Anyone who saw her performance in The Young Victoria could see that Emily Blunt was already a star.
But if her segue into the visceral, all-action world of Mexican drug cartels in Sicario has taken some of her admirers by surprise the 32-year-old actress at the heart of this testosterone-fuelled thriller deals with it in her customary casual way.
“I always feel the need to explore the diversity,” she explains.
“This was a very stripped-down, raw, gritty part and one that would require a certain shedding of skin. She’s a reserved person, quite shy and yet really tough and put in a really vulnerable position. She’s highly skilled and yet she’s thrust into a world that’s frightening and abhorrent to her.
“It was a multi-faceted character and so that was a major draw for me. It was a role and a world that I hadn’t walked before, so it was exciting.”
Blunt has become a “go-to” girl for some of America’s biggest stars. She backed Meryl Streep in The Devil Wears Prada and nearly stole the film.
In Charlie Wilson’s War she played support to Tom Hanks. She was partnered with Matt Damon in The Adjustment Bureau. And in Edge of Tomorrow she was the equal of Tom Cruise in a loud and brash sci-fi actioner.
“I experienced the word of action first in Edge of Tomorrow, which was a far more physically challenging job in comparison – a classic action heroine, like a lethal human being,” she recalls.
“Sicario was quite different. I was portraying more of the reality of a female cop and all the vulnerabilities that would come with that when she’s thrust into this violent world. So two different takes on the action role, I guess.”
At first glance Kate Macer in Sicario is a tough cookie. A gun-toting cop heading a team that flushing out the murderous drug smuggling operations in Arizona, she is in there at the sharp end. In many ways she needs to be tougher than her male counterparts.
But, says Blunt, that’s taking a far too simplistic view.
“I get told, ‘You play a lot of tough female roles’ but I don’t see them as tough. I think there are plenty of strong women out there. You can’t be compartmentalised as one thing: you’re tough – what, because I have a gun?
“I found this character strangely quite damaged and vulnerable. She’s struggling within this realm of being a female cop and certainly with the morally questionable things that she’s having to experience with these guys.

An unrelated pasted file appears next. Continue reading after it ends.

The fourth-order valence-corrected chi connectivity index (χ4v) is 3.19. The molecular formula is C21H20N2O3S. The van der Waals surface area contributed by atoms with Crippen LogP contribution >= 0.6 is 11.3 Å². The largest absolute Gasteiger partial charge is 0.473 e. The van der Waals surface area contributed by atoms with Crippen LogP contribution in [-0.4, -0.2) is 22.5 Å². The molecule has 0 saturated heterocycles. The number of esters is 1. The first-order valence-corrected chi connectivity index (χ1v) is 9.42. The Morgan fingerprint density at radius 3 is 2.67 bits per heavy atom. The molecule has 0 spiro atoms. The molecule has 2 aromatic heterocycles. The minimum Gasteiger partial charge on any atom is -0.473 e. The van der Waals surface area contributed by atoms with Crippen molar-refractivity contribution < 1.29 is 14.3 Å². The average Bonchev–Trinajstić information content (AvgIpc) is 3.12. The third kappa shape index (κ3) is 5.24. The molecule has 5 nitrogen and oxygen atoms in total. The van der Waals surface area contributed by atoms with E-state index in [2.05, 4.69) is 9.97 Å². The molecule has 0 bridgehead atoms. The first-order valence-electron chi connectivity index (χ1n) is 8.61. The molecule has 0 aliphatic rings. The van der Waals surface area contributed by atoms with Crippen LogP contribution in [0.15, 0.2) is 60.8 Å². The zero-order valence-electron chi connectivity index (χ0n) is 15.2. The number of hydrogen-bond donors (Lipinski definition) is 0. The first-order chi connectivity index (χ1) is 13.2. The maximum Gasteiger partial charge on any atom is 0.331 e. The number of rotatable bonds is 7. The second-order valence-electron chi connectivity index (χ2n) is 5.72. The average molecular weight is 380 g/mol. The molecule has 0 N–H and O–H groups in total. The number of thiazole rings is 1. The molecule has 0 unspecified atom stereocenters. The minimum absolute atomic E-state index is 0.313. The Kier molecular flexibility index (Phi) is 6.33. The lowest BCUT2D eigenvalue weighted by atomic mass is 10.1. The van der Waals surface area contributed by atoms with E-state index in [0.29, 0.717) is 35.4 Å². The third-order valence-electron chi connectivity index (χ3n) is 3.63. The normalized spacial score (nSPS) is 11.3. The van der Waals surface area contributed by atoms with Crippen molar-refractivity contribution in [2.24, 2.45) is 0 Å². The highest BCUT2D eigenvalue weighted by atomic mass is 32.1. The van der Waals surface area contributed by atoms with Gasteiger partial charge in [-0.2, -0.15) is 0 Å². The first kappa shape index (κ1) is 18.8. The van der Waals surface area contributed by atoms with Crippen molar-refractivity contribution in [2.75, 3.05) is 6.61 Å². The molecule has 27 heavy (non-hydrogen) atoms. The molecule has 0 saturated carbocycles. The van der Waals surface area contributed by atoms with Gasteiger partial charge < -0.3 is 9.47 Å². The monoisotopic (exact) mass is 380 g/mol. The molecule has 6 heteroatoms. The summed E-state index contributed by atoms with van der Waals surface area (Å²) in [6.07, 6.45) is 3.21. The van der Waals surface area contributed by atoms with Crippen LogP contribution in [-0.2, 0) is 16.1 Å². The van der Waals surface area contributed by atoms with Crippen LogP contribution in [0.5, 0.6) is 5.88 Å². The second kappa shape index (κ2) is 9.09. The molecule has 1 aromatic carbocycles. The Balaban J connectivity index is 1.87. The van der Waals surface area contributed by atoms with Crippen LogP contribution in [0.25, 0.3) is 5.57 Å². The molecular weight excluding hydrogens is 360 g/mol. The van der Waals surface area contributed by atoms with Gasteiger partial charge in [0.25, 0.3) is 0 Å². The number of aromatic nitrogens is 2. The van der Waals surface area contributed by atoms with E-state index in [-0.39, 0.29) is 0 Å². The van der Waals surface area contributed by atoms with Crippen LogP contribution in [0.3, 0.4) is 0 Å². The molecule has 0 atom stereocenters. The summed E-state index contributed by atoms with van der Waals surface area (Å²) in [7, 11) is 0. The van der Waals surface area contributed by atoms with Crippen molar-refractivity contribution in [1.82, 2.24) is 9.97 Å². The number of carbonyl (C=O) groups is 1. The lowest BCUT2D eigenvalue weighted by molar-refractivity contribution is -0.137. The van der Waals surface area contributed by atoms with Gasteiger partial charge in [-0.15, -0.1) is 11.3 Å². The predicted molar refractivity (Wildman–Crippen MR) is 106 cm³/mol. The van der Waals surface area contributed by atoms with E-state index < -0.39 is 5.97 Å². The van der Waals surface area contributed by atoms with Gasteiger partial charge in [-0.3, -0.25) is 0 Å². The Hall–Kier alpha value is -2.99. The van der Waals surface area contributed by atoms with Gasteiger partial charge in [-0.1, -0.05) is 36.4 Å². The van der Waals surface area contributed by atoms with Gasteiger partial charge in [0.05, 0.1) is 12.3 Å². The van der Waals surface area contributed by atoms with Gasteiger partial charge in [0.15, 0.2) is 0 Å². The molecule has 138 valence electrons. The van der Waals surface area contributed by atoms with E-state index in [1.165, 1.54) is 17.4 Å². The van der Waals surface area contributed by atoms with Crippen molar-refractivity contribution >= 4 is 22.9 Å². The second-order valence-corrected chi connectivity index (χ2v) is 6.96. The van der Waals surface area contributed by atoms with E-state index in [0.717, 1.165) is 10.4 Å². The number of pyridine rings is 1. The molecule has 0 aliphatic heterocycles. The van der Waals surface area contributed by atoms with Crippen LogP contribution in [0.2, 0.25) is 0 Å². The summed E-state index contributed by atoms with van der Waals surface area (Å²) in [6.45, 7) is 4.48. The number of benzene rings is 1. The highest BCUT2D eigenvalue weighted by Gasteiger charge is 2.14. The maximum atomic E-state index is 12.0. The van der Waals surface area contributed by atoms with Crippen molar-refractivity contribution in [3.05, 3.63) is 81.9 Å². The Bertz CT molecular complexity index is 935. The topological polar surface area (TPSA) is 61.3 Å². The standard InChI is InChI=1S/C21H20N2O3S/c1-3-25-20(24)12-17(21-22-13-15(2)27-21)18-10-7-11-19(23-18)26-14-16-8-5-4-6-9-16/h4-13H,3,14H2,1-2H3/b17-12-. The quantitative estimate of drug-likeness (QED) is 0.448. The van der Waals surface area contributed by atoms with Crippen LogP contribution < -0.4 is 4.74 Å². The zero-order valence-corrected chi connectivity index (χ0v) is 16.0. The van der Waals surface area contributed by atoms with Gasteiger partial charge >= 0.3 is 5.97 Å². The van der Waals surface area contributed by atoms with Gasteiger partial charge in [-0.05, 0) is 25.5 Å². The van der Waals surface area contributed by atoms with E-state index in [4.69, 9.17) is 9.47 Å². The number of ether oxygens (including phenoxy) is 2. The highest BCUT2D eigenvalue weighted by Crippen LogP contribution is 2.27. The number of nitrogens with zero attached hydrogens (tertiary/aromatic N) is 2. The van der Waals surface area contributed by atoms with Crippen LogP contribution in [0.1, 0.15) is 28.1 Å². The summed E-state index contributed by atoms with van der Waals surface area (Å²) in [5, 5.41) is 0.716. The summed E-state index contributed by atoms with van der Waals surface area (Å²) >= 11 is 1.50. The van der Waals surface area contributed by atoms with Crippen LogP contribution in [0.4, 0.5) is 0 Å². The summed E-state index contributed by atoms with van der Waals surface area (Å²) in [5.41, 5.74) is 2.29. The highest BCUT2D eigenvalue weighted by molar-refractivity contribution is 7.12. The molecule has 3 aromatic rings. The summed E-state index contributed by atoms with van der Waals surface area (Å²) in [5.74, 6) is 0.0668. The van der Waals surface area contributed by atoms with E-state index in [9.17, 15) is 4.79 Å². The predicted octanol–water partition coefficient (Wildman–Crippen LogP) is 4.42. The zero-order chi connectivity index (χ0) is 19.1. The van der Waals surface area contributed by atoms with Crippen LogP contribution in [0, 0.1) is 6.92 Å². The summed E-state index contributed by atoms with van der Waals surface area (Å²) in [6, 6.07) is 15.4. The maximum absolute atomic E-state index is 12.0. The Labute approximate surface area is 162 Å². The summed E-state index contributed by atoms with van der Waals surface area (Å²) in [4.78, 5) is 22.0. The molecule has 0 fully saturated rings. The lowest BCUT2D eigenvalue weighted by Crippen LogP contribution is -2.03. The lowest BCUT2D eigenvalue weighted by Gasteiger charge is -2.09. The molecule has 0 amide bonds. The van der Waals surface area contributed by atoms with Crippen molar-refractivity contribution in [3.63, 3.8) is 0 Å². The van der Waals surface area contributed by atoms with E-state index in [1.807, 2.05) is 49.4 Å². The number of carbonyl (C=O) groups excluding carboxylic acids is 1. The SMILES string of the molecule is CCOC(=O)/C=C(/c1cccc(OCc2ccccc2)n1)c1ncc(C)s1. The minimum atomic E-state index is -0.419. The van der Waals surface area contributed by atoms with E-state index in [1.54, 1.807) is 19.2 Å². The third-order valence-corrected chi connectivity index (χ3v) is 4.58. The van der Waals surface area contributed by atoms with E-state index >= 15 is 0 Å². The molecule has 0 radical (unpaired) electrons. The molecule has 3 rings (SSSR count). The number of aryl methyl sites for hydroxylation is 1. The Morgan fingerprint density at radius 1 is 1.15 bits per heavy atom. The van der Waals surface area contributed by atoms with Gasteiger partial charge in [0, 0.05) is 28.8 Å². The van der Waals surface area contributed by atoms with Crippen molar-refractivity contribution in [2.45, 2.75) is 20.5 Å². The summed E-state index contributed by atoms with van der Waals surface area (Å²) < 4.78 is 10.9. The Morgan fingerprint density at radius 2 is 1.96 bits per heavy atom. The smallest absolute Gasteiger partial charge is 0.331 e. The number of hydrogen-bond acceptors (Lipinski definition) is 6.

“And it’s not safe, so you see this girl going through pretty much the worst three days of her life. So she’s trying to maintain face for most of it.”
Londoner Blunt researched the role by meeting with American women who did the job for real. She was largely unprepared for what she discovered.
“The FBI agents that I spoke to sound like me – they sound like normal girls. They go home and they watch Downton Abbey and all this stuff. They’re great girls and you definitely want to have a beer with them.
“I found that interesting: to get under the skin of what it is to be a female cop and what that costs you, how it affects your marriage, how you sleep at night and how you cope with the men working alongside you. It was interesting and quite humbling hearing their point of view.”
Seeing women in a predominantly male environment is not a new Hollywood trope. However, Blunt found it edifying. Her approach was less about posturing and more about efficiency and professionalism. She wanted to paint an accurate portrait and do right by the people that had helped her.
“I only spoke to them on the phone so there wasn’t this physical interaction where they showed me how to stand and how to hold a gun. I’d worked with guns before so I felt pretty competent with them.
“And then once I got to Mexico where we shot it, I worked with the DEA guys just to learn the choreography of a SWAT team, how that works and how incredibly choreographed it is. It’s very intricate, almost like a dance.”
She adds: “The FBI are incredibly efficient. It was good to see how they worked and the restraints of being in that job.
“That’s part of why the character [of Kate Macer] struggles so much with these guys because she’s held accountable for every bullet she fires and these guys just spray them.
“This is the world that she’s in and so that was useful for me as well, to learn the restraints and composure that officers have.”
Given the stature and gravitas of co-stars Benicio Del Toro and Josh Brolin it would be natural to assume that 5ft 7ins Blunt would be overwhelmed.
Not a bit. In fact she emerges as the star of Sicario, equal in all ways to her macho compadres.
“Kate is trying to maintain face for most of it. I didn’t think about adjusting it to make it more masculine [but] she’s definitely trying to survive in a predominantly male-driven industry or profession.
“[Performers like Benicio and Josh] are very exciting actors, visceral and courageous.
“They surprise you and a scene can go to a place you never imagine when you’re working with people like that.”
• Sicario (15) is on saturation release.